There are a number of suitable procedures available for analyzing scale on piping specimens; these are discussed in the following sections. (Learn more in The 3 Stages of Corrosion Failure Analysis.)
Initial Inspection and Photography of the Sample
After being cut open, samples are visually inspected for appearance, texture and color, and then recorded photographically. Based on the photographic resolution there are two types of photography – macro and micro (with up to 50x magnification) – as shown in the pictures below (Figure 2 and 3).
Figure 2. Macrophotograph of lead (left) and brass (right). (Source: Contribution of Service Line and Plumbing Fixtures to Lead and Copper Rule Compliance Issues by Sandvig et al.)
For lead, irregular manganese layers are visible. For brass, incomplete coverage by copper carbonate scale is visible (Figure 3).
Figure 3. Microphotograph of lead (left) and brass (right) parts are shown in the photos. (Source: Contribution of Service Line and Plumbing Fixtures to Lead and Copper Rule Compliance Issues by Sandvig et al.)
Mineralogy by X-ray Diffraction (XRD)
X-ray diffraction (XRD) is the most important scale characterization tool because it reveals the major mineralogy of the scale. The scattering of X-rays from atoms produces a diffraction pattern that contains information about the atomic arrangement within the sample. As shown below by the XRD pattern from a lead sample (Figure 4), diffraction peaks are associated with specific planes of atoms.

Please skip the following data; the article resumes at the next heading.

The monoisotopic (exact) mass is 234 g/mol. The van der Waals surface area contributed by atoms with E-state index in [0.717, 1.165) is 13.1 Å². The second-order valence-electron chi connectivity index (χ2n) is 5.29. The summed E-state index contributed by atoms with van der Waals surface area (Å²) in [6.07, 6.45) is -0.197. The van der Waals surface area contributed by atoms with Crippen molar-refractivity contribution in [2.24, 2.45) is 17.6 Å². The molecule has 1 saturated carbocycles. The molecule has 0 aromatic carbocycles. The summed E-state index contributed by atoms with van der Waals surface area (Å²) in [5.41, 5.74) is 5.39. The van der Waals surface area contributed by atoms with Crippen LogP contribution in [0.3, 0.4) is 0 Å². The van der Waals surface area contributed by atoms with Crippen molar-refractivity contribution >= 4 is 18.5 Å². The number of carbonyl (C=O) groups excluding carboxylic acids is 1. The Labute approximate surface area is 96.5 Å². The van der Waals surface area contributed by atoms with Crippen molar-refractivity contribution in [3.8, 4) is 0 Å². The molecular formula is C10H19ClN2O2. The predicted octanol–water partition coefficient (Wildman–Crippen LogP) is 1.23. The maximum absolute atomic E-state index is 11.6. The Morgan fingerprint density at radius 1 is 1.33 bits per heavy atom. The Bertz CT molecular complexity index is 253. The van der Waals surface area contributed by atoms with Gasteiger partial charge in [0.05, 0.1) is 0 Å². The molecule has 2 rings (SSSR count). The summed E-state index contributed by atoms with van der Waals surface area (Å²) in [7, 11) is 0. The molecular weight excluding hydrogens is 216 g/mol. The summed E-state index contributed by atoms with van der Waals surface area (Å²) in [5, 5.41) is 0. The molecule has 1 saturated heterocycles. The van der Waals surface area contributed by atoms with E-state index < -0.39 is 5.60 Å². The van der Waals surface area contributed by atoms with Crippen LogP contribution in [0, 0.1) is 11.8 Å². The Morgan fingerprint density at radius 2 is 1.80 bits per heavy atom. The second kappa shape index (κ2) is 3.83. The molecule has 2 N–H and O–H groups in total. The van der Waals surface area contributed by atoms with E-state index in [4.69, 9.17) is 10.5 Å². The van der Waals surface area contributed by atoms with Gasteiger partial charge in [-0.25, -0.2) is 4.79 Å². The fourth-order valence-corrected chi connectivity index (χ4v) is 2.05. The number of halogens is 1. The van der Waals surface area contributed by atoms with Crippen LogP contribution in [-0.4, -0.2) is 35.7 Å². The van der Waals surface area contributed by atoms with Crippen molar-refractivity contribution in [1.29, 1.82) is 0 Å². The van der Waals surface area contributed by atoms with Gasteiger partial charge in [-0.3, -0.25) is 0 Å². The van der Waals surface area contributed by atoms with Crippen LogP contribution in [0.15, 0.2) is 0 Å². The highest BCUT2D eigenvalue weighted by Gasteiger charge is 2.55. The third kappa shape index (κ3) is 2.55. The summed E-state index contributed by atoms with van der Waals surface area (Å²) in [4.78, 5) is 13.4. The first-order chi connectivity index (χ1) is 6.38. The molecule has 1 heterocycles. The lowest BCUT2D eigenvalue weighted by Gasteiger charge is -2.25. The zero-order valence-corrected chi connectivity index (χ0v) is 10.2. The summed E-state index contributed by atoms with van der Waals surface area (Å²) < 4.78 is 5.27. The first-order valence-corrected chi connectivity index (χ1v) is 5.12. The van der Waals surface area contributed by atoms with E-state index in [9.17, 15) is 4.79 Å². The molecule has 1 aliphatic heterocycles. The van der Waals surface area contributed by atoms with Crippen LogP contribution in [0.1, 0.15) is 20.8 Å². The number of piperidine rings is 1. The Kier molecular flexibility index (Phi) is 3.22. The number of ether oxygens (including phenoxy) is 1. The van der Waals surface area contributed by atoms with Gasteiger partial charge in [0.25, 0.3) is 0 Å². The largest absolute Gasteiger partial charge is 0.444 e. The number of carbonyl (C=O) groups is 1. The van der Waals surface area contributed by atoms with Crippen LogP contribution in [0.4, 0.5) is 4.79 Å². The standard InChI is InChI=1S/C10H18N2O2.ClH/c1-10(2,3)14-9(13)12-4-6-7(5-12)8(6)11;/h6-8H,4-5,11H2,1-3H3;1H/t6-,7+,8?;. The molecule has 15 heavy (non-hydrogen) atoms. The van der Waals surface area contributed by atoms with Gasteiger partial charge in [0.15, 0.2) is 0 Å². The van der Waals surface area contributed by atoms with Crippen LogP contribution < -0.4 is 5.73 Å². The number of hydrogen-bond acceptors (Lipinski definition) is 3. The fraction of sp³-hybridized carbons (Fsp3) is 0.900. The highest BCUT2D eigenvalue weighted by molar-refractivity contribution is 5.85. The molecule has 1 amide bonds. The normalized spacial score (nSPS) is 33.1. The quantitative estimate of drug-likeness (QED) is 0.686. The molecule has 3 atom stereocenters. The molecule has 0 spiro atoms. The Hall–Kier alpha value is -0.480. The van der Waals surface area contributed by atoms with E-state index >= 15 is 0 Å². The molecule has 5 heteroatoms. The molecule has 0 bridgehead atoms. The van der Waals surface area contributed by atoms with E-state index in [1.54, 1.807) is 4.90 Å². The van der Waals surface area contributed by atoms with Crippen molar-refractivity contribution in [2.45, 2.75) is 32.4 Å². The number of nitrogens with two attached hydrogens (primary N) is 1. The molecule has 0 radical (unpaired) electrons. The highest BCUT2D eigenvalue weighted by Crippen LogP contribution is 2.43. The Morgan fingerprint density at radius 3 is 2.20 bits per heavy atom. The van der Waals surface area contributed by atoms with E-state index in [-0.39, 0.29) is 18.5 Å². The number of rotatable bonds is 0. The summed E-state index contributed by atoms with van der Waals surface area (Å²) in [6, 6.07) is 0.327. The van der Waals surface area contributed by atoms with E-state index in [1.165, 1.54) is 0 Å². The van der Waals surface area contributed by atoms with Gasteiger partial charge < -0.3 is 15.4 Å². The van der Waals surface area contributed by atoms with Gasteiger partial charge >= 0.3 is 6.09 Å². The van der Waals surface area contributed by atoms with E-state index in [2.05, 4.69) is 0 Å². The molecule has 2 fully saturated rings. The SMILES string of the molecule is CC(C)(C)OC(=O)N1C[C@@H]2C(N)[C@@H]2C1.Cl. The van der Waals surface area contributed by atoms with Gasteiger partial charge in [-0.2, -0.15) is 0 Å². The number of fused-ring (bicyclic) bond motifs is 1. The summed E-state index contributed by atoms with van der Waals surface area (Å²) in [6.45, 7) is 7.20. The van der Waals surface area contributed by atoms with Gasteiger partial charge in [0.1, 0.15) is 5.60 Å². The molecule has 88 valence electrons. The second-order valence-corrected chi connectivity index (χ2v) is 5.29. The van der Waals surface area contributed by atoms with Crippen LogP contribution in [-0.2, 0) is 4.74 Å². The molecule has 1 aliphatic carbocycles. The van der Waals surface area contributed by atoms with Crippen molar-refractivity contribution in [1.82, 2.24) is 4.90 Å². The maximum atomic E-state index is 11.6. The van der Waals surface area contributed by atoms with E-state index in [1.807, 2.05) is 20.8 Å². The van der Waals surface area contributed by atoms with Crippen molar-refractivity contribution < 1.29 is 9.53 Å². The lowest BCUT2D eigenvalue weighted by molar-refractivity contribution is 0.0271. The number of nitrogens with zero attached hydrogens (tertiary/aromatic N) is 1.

Figure 4. Plot of an X-ray diffraction (XRD) pattern from a lead sample. (Source: Contribution of Service Line and Plumbing Fixtures to Lead and Copper Rule Compliance Issues by Sandvig et al.)
Blank spectrum using cleaned pipe can be subtracted from this pattern to remove the underlying noise generated from lead metal peaks. The highest peak, in this case leadhillite at 25 degrees, is assigned a value of 100. Then the highest peak of other minerals is identified and reported as a percentage of the height of this peak.
Mineralogy by Raman Scattering
Raman scattering is an optical process where incoming excitation light interacting with a sample produces scattered light that is lessened in energy by the vibrational modes of the chemical bonds in the specimen. The benefits of Raman scattering include the ability to detect poorly crystalline phases and closely-overlapping patterns. The curve below (Figure 5) shows the Raman spectrum from pipe scale dominated by lead carbonate.
Figure 5. Raman spectrum from a pipe scale dominated by lead carbonate. (Source: Contribution of Service Line and Plumbing Fixtures to Lead and Copper Rule Compliance Issues by Sandvig et al.)